These payment by results schemes, which are, of course, agreed with the unions, produce good rates of weekly earnings and are popular with our employees. The average weekly earnings of a skilled pieceworker at the Royal Ordnance Factory, Nottingham, for example, are £22 12s. a week, and at Leeds they are as high as £26 8s. We have no difficulty in recruiting people at these two factories.

The position at the R.E.M.E. workshops at Chilwell is, however, rather different, and I think this is the nub of my hon. Friend's difficulty. The work done there is not straightforward production work which can easily be measured, as it can at Nottingham, and this has meant that we have not been able to devise a suitable payment by results scheme. As a result, workers at Chilwell, apart from earning overtime, have not been able to supplement their basic timework earnings; and since there is no need for a great deal of overtime at the moment, average earnings at the workshops are not much higher than the flat rates for craftsmen and non-craftsmen in Group A establishments. However, we have recently made a special study to see whether we might not be able to improve the output of the workshops by means of a productivity agreement which would conform to the criteria and conditions laid down by the Prices and Incomes Board in its Report No. 36.

This study is now complete and we are examining the working party's report. We expect to be able to start discussions between the management and the unions very soon. We have been fairly smart with this. I have been reminded that a similar scheme introduced at Fawley took two and a half years to arrive at fruition, so we have not done badly. It is, however, important to bear in mind that we are breaking new ground and have no previous experience of productivity agreements in the Service Departments. Much will depend on the good will of the management, trades unions and the workers themselves during the next few months of negotiations if we are to get the scheme off the ground as soon as possible and achieve its main objective of improving productivity. I hope that my hon. Friend will assist us in trying to do this. It will be for the benefit of the workpeople and the Government and, I hope, for the benefit of my hon. Friend.

The financial benefits of the productivity agreement will, of course, be shared between the management and the workers, and I am sure that everybody will join me in hoping that the agreement will not only increase earnings at the workshops but go a long way towards maintaining good industrial relations there. I shall be watching with particular interest how the discussions between the management and the unions progress, because their success or failure will not only affect Chilwell but could have wider significance for the introduction of productivity agreements elsewhere in the Department.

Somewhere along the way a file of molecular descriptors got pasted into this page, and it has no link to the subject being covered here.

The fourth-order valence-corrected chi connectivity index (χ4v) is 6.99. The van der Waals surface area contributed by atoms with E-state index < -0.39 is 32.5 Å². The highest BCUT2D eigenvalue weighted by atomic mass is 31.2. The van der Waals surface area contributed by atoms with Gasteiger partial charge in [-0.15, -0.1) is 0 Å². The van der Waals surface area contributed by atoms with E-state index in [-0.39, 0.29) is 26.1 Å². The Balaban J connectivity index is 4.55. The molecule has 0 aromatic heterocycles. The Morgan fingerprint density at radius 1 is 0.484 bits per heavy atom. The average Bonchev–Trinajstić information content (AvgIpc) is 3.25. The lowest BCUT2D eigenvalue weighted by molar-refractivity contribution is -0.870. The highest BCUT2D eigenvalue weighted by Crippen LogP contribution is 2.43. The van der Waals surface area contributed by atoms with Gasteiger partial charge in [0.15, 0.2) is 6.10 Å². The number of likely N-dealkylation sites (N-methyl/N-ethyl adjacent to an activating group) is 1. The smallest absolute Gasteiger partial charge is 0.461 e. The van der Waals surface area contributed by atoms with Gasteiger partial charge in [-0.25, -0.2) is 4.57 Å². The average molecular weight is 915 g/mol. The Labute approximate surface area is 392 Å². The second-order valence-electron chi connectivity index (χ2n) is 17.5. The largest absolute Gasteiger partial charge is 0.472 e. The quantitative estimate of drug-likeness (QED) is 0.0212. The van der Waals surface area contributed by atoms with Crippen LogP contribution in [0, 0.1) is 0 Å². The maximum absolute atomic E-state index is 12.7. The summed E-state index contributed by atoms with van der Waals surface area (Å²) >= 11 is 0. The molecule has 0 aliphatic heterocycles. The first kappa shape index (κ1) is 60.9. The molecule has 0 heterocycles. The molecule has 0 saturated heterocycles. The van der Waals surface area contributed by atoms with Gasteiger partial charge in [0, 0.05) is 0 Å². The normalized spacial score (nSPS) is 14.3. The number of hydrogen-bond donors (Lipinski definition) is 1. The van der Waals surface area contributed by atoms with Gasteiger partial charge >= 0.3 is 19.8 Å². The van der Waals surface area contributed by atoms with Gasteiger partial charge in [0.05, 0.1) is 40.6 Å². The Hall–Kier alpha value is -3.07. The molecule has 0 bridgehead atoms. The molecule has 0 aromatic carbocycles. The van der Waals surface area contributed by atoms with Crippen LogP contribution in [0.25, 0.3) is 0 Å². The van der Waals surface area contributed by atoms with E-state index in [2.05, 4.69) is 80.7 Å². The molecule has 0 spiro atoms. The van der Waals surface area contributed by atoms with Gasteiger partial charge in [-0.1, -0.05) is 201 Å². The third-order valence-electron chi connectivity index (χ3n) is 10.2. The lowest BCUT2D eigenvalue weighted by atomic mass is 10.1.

I come now to the question of differentials. Differentials between skilled and non-skilled grades in the Government service have, as a whole, widened under the new arrangements and not narrowed. For example, before July, 1967, a craftsman Grade II in Group "A" on basic rates of pay—that is, without any supplements—got 34s. a week more than a driver in band 4, and 52s. more than an unskilled labourer. Since last July these differentials have increased to 61s. and 90s. Other groups would provide similar evidence of widening differentials.

It is, however, true that within the craft field differentials have narrowed following the introduction of the two flat rates of pay to replace the old craft supplement scheme with its complicated system of rewards. But insistence on two flat rates for craftsmen was one of the main conditions of the trade unions' acceptance of the new structure.

The pay arrangements for the Industrial Civil Service are fairly complex, but I have done my best to set them out as clearly as possible. I believe that the new structure is a great improvement on the old arrangements and offers considerable benefits to management and employees alike. We are now in the process of taking the opportunities presented by this new departure in the pay field to further the interests of all who are involved in establishments like the Royal Ordnance factory at Nottingham and the R.E.M.E. workshops at Chilwell; and, given the continuation of the good relations which now exist between the management and the workers and their representatives, I believe we shall succeed in making the most of these opportunities.

I hope that tonight's brief debate has given the opportunity of clearing the air with regard to Chilwell in particular, and that we shall be able to look forward fairly shortly to good negotiations with the trade unions and satisfactory arrangements for the workers.

Question put and agreed to.

Adjourned accordingly at twenty-five minutes to Twelve o'clock.